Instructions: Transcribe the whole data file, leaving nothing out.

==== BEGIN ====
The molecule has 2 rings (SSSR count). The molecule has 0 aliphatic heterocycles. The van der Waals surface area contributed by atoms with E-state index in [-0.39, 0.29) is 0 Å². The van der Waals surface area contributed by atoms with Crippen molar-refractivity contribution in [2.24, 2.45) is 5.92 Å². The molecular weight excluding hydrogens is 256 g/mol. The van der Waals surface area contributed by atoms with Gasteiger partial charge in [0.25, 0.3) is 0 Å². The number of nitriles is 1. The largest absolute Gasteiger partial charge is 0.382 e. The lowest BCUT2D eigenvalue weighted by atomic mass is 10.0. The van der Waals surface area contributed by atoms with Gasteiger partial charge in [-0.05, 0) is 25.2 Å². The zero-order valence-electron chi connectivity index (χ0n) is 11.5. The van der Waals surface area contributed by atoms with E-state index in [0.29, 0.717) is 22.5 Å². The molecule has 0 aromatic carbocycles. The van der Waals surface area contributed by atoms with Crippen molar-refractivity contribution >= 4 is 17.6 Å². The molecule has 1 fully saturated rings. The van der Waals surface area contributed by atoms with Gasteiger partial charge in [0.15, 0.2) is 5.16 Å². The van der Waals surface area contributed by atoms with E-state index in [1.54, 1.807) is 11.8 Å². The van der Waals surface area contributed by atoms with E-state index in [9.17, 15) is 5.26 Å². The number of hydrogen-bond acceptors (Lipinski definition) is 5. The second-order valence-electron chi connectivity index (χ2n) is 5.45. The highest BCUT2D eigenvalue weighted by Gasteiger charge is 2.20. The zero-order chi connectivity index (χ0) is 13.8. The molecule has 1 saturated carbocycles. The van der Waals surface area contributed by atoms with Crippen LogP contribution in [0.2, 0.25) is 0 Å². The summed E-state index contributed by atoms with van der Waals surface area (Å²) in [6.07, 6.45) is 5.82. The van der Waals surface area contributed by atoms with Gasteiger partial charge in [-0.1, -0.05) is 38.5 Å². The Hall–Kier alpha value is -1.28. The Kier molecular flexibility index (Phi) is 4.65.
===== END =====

The molecule has 2 rings (SSSR count). The molecule has 0 aliphatic heterocycles. The van der Waals surface area contributed by atoms with E-state index in [-0.39, 0.29) is 0 Å². The van der Waals surface area contributed by atoms with Crippen molar-refractivity contribution in [2.24, 2.45) is 5.92 Å². The molecular weight excluding hydrogens is 256 g/mol. The van der Waals surface area contributed by atoms with Gasteiger partial charge in [0.25, 0.3) is 0 Å². The number of nitriles is 1. The largest absolute Gasteiger partial charge is 0.382 e. The lowest BCUT2D eigenvalue weighted by atomic mass is 10.0. The van der Waals surface area contributed by atoms with Gasteiger partial charge in [-0.05, 0) is 25.2 Å². The zero-order valence-electron chi connectivity index (χ0n) is 11.5. The van der Waals surface area contributed by atoms with E-state index in [0.29, 0.717) is 22.5 Å². The molecule has 0 aromatic carbocycles. The van der Waals surface area contributed by atoms with Crippen molar-refractivity contribution >= 4 is 17.6 Å². The molecule has 1 fully saturated rings. The van der Waals surface area contributed by atoms with Gasteiger partial charge in [0.15, 0.2) is 5.16 Å². The van der Waals surface area contributed by atoms with E-state index in [1.54, 1.807) is 11.8 Å². The van der Waals surface area contributed by atoms with E-state index in [9.17, 15) is 5.26 Å². The number of hydrogen-bond acceptors (Lipinski definition) is 5. The second-order valence-electron chi connectivity index (χ2n) is 5.45. The highest BCUT2D eigenvalue weighted by Gasteiger charge is 2.20. The zero-order chi connectivity index (χ0) is 13.8. The molecule has 1 saturated carbocycles. The van der Waals surface area contributed by atoms with Crippen LogP contribution in [0.2, 0.25) is 0 Å². The summed E-state index contributed by atoms with van der Waals surface area (Å²) in [6.07, 6.45) is 5.82. The van der Waals surface area contributed by atoms with Gasteiger partial charge in [-0.1, -0.05) is 38.5 Å². The Hall–Kier alpha value is -1.28. The Kier molecular flexibility index (Phi) is 4.65.